Archives of Reception of the Bible

Past blogging in more ways than one.

Thursday, November 02, 2006

SBL survival

Sean Winter asks bloggers for their tips on surviving SBL.

“In fact, because it will be my first SBL, I am looking for all the advice I can get about how to make the best of what looks like a pretty intensive few days. So, all you bibliobloggers out there, what are your top 3 tips for surviving SBL?”

I would have thought regular visitors like Mark Goodacre would have one perspective here and other more, let say, irregular attenders like myself would have another. It is not clear, Sean, whether you think this is a once only trip, the first of a handful of visits, or the beginning of a regular thing. I have now attended three SBLs with quite different experiences at each. I am not a fan, largely because the paper sessions are often not very informative because of the cramped format. But let’s see if I have learnt anything.

My top tip for you, Sean, would be to plan to get as much out of your session as you can. You will no doubt be sat at the front for two and a half hours with the rest of the session presenters. People will come and go - don’t be put off by this, its quite normal. The other papers may be related, they may not. The quality will almost certainly be varied, as will the time for questions (people over-run regularly). Don’t expect to be able to chat to people in the audience afterwards. You might be able to, but generally people rush off. In twenty minutes, you can really only make one point well. Don’t try to get more points in, and don’t rehearse the problem for most of your paper. Get stuck into what you are adding to the debate and be very clear about it. Note anyone in the audience you really want to talk to about your stuff and approach them. The name badges might help if you don’t know what certain people look like. Remember anyone interested and look out for them at social functions later (see below). Finally, don’t expect too much. You might get the top people in the field and have a brilliant session. I hope so. But you might not get anyone either. Chalk that up to experience, I’m afraid.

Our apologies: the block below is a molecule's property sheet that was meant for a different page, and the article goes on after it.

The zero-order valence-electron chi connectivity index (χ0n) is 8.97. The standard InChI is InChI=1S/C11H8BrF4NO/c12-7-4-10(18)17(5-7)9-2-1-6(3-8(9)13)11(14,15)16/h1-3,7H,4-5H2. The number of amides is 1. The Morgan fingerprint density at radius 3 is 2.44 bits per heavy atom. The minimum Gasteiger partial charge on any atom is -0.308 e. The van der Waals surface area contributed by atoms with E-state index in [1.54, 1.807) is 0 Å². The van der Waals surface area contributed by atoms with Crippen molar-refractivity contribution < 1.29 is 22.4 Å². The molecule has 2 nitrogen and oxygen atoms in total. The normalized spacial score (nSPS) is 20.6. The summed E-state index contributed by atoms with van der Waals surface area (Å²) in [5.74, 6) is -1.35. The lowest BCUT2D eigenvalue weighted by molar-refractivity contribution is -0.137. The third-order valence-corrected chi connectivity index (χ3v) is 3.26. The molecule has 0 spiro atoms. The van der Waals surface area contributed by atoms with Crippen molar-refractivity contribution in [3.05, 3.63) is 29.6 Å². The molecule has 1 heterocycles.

My second tip, Sean, is that you need to choose sessions to attend carefully and sparingly. SBL is far too big to run around for four days, trying to see everything – you’ll feel wasted and probably cheated. Pick sessions that look interesting overall, look for individuals you always wanted to see and hear, and don’t expect plenary sessions to be talking shops – they are usually just short papers in another form. As I have already said quality is variable – if you meet one person at the conference you can have future dealings with, you have done ok. Make time for the books – “easily” one of the best thing about SBL. New books at half American prices. Just have plenty of space in your luggage. Also get out into the city, even if only for a few hours. I am not saying Washington will restore your sense of reality, but seriously SBL is a crazy place.

My final tip is social. You might bump into people you know, but you might easily not do so. There is a list of where people are staying, but it is easier to arrange a meeting or two before you go, and take it from there. It eases the sense of being lost in the multitude. The bibliobloggers met up last year, I think, and may do so again, but they are all busy folk and may not. Numerous functions are arranged by various bodies and these parties can be good fun. The Sheffield University/Phoenix press bash on Monday evenings is a good laugh, with nice people and plenty of booze. But there are also more ‘spiritual’ meetings by various denominational groups, and you might find these interesting for papers or socialising.

I guess that what is behind all these tips is the idea that the better you prepare before you go, the better your experience will be when you get there. Some people love it – I remember Stephen Moore describing it as the best four days of his year – but others loathe it. Still others (very good scholars indeed) have never been and never will.

Last year was my best experience of the conference professionally because I had two really helpful people in the audience. Although neither asked a question during the session, I collared one durng the short break left by the end of the questions, having read his name badge from the front and realised who he was, and the other was Philip Alexander, and I talked to him later at the Sheffield evening do. But their input alone made it worth going. I am still not sold on the SBL as anything other than a social event (not being a high-flyer who is on the editorial boards that meet there), but I may well go again relatively soon (Boston maybe).

Enjoy it, Sean, it is certainly an experience.

I'll try to say something about reception related sessions in the next few days.


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